WED 9 NOV — SUN 13 NOV
OPENING RECEPTION: WED 9 NOV AT 6PM
The FirstOntario Performing Arts Centre (PAC) is honoured to announce the return of The Red Dress Exhibit: If Only These Dresses Could Tell Their Story. This highly impactful, immersive gallery and sound installation premiered at ArtPark in Lewiston, NY and had its Canadian premiere at the 6th Annual Celebration of Nations in Robertson Theatre at the PAC in downtown St. Catharines this past September. This important exhibit will be remounted in Robertson Theatre at the FirstOntario PAC and will run Wednesday 9 November to Sunday 13 November 2022.
Created by Michele-Elise Burnett (Métis MNO citizen with Algonquin roots, Bear Clan), Artistic Director of Celebration of Nations and President of Kakekalanicks, and in collaboration with affected families, Elders, and local Indigenous community members, this exhibit honours Indigenous voices silenced far too soon and shares the untold stories of Murdered and Missing Indigenous Women, Girls and 2Spirit (MMIWG2S) from Niagara and Western New York with a powerful and surreal collection of 13 suspended red dresses adorned in ribbons, beadwork, appliqués and paint in an immersive gallery setting.
“The exhibit is intended to increase awareness for the epidemic of the ongoing horrific systemic racial crimes targeting Indigenous women and girls; to remember the lost lives of the victims; to teach; to give Indigenous women a voice; to inspire a new cross-cultural generation based on inclusivity, compassion, love and; to collectively offer the MMIWG2S our love, gratitude, and create a safe, nurturing and welcoming environment for Indigenous Peoples,” says exhibit creator and curator, Michele-Elise Burnett. “With Indigenous women being victims of murder more than 10 times the national average, this exhibit is about empathic LOVE.”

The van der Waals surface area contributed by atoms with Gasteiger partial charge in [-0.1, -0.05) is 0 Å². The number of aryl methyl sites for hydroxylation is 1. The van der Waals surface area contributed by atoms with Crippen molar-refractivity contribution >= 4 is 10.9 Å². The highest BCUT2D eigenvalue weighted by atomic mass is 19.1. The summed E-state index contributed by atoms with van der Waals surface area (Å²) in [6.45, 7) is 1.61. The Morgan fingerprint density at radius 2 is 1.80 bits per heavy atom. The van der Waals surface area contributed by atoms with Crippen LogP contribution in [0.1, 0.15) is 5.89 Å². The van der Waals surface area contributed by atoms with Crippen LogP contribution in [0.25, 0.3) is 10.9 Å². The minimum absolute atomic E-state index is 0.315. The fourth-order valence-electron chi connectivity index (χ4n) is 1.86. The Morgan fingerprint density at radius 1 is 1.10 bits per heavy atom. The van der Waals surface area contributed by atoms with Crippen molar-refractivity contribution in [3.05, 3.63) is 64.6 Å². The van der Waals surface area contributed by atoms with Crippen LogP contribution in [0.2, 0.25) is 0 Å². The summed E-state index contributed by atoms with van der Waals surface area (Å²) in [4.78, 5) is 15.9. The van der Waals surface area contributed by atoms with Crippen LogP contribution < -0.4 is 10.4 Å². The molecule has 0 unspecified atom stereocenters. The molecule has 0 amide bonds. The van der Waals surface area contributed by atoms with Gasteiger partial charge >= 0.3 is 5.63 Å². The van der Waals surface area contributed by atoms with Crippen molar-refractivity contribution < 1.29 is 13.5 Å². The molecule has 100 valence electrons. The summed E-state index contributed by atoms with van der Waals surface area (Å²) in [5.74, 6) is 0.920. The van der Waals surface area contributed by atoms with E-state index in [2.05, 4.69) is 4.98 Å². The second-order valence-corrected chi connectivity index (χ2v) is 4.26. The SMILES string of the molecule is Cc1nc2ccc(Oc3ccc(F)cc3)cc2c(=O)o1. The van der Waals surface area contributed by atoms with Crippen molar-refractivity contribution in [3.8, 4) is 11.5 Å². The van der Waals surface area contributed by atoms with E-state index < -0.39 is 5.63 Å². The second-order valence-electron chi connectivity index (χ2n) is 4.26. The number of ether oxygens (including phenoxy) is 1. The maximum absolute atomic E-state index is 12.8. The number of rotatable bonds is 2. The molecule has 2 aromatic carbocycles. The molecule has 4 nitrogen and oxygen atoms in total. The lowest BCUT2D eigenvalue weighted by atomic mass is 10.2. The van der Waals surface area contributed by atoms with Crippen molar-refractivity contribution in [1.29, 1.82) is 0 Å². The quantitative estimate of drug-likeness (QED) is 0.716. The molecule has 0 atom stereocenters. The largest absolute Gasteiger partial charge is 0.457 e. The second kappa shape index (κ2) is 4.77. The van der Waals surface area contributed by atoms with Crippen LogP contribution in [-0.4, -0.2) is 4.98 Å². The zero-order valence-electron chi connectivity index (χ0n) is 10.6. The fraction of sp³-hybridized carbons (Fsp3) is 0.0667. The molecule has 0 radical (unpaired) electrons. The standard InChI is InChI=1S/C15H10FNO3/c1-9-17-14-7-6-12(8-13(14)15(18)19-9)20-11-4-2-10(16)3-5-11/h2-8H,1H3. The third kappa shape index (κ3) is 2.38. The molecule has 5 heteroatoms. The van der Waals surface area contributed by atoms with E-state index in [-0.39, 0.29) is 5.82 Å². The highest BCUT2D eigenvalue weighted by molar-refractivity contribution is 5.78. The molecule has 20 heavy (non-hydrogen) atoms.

Based on the 13 Grandmother Moons and the cycle of the women, The Red Dress Exhibit will feature stories of Murdered and Missing Indigenous Women and Girls (MMIWG2S) from Indigenous Peoples whose loved ones fell victim to these crimes. Each red dress will be as unique and beautiful as the MMIWG2S it represents, and the ribbons sewn on the dresses will be the keepers of their story. This exhibit will include a produced audio documentary for each dress, narrative signage, and an interpretive brochure. Attendees should bring earbuds for their phones to listen to audio documentary as they walk through the space.
All are welcome to the opening reception on Wednesday 9 November at 6pm in the Algoma Lobby at the FirstOntario Performing Arts Centre.
There will also be a special presentation of the documentary Finding Dawn on Sat 12 Nov at 3 pm in The Film House. Acclaimed Métis filmmaker Christine Welsh’s compelling documentary puts a human face on a national tragedy – the epidemic of missing or murdered Indigenous women in Canada. Finding Dawn takes a journey into the heart of Indigenous women’s experience, from Vancouver’s skid row, down the Highway of Tears in northern BC, and on to Saskatoon, where the murders and disappearances of these women remain unsolved.Visit Website